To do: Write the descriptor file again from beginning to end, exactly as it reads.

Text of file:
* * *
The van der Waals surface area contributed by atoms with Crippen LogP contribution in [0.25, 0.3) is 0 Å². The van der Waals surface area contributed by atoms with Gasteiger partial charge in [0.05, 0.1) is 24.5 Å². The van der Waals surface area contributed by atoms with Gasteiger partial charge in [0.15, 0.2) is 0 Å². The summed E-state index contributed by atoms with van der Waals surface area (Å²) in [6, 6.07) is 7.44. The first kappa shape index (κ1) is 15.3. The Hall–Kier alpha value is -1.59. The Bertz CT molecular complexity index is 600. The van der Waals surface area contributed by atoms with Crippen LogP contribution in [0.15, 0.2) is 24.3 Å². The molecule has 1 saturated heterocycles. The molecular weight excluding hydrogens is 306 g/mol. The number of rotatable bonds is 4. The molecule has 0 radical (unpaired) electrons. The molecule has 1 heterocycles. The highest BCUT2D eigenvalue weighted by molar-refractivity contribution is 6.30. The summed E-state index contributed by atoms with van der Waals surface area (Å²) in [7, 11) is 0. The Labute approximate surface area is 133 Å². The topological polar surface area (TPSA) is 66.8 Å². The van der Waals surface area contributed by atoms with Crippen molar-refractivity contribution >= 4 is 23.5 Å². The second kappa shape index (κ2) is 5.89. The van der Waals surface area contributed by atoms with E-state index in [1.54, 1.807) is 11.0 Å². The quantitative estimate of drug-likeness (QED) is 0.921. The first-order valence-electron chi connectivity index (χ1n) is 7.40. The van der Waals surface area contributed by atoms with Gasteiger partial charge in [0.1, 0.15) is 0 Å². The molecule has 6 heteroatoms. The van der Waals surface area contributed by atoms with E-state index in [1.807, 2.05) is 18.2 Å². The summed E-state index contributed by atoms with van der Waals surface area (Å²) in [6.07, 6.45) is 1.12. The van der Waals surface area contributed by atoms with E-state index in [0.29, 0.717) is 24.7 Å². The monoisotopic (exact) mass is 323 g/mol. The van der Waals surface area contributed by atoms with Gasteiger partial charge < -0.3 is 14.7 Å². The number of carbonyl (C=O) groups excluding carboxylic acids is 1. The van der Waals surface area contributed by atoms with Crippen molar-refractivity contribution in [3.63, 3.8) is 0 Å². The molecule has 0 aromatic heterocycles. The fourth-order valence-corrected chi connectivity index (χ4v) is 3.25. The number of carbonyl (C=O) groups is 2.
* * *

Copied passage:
The van der Waals surface area contributed by atoms with Crippen LogP contribution in [0.25, 0.3) is 0 Å². The van der Waals surface area contributed by atoms with Gasteiger partial charge in [0.05, 0.1) is 24.5 Å². The van der Waals surface area contributed by atoms with Gasteiger partial charge in [0.15, 0.2) is 0 Å². The summed E-state index contributed by atoms with van der Waals surface area (Å²) in [6, 6.07) is 7.44. The first kappa shape index (κ1) is 15.3. The Hall–Kier alpha value is -1.59. The Bertz CT molecular complexity index is 600. The van der Waals surface area contributed by atoms with Crippen LogP contribution in [0.15, 0.2) is 24.3 Å². The molecule has 1 saturated heterocycles. The molecular weight excluding hydrogens is 306 g/mol. The number of rotatable bonds is 4. The molecule has 0 radical (unpaired) electrons. The molecule has 1 heterocycles. The highest BCUT2D eigenvalue weighted by molar-refractivity contribution is 6.30. The summed E-state index contributed by atoms with van der Waals surface area (Å²) in [7, 11) is 0. The Labute approximate surface area is 133 Å². The topological polar surface area (TPSA) is 66.8 Å². The van der Waals surface area contributed by atoms with Crippen molar-refractivity contribution >= 4 is 23.5 Å². The second kappa shape index (κ2) is 5.89. The van der Waals surface area contributed by atoms with E-state index in [1.54, 1.807) is 11.0 Å². The quantitative estimate of drug-likeness (QED) is 0.921. The first-order valence-electron chi connectivity index (χ1n) is 7.40. The van der Waals surface area contributed by atoms with Gasteiger partial charge in [0.1, 0.15) is 0 Å². The molecule has 6 heteroatoms. The van der Waals surface area contributed by atoms with E-state index in [1.807, 2.05) is 18.2 Å². The summed E-state index contributed by atoms with van der Waals surface area (Å²) in [6.07, 6.45) is 1.12. The van der Waals surface area contributed by atoms with E-state index in [0.29, 0.717) is 24.7 Å². The monoisotopic (exact) mass is 323 g/mol. The van der Waals surface area contributed by atoms with Gasteiger partial charge < -0.3 is 14.7 Å². The number of carbonyl (C=O) groups excluding carboxylic acids is 1. The van der Waals surface area contributed by atoms with Crippen molar-refractivity contribution in [3.63, 3.8) is 0 Å². The molecule has 0 aromatic heterocycles. The fourth-order valence-corrected chi connectivity index (χ4v) is 3.25. The number of carbonyl (C=O) groups is 2.